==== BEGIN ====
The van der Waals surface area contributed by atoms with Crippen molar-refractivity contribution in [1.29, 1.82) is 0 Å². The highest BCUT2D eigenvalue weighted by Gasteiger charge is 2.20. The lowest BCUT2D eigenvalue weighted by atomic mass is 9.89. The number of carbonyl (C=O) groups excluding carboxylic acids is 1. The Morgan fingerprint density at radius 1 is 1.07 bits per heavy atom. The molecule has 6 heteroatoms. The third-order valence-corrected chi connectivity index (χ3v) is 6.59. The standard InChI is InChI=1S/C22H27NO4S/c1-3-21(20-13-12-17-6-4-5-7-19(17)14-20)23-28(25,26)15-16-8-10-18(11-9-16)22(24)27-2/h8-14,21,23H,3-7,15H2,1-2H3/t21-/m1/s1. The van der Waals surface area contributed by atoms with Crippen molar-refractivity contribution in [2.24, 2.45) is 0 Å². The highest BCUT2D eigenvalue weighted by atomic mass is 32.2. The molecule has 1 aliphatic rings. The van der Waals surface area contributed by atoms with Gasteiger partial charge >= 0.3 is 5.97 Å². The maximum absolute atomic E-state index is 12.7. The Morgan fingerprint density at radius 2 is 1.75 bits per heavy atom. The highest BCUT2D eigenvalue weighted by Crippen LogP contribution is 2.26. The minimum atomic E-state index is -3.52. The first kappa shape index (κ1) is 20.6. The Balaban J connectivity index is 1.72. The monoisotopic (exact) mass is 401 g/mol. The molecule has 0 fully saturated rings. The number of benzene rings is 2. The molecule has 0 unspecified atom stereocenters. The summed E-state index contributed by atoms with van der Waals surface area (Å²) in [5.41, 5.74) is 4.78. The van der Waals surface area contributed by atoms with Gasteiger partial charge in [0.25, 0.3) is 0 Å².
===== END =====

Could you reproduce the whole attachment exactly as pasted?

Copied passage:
The van der Waals surface area contributed by atoms with Crippen molar-refractivity contribution in [1.29, 1.82) is 0 Å². The highest BCUT2D eigenvalue weighted by Gasteiger charge is 2.20. The lowest BCUT2D eigenvalue weighted by atomic mass is 9.89. The number of carbonyl (C=O) groups excluding carboxylic acids is 1. The Morgan fingerprint density at radius 1 is 1.07 bits per heavy atom. The molecule has 6 heteroatoms. The third-order valence-corrected chi connectivity index (χ3v) is 6.59. The standard InChI is InChI=1S/C22H27NO4S/c1-3-21(20-13-12-17-6-4-5-7-19(17)14-20)23-28(25,26)15-16-8-10-18(11-9-16)22(24)27-2/h8-14,21,23H,3-7,15H2,1-2H3/t21-/m1/s1. The van der Waals surface area contributed by atoms with Crippen molar-refractivity contribution in [2.24, 2.45) is 0 Å². The highest BCUT2D eigenvalue weighted by atomic mass is 32.2. The molecule has 1 aliphatic rings. The van der Waals surface area contributed by atoms with Gasteiger partial charge >= 0.3 is 5.97 Å². The maximum absolute atomic E-state index is 12.7. The Morgan fingerprint density at radius 2 is 1.75 bits per heavy atom. The highest BCUT2D eigenvalue weighted by Crippen LogP contribution is 2.26. The minimum atomic E-state index is -3.52. The first kappa shape index (κ1) is 20.6. The Balaban J connectivity index is 1.72. The monoisotopic (exact) mass is 401 g/mol. The molecule has 0 fully saturated rings. The number of benzene rings is 2. The molecule has 0 unspecified atom stereocenters. The summed E-state index contributed by atoms with van der Waals surface area (Å²) in [5.41, 5.74) is 4.78. The van der Waals surface area contributed by atoms with Gasteiger partial charge in [0.25, 0.3) is 0 Å².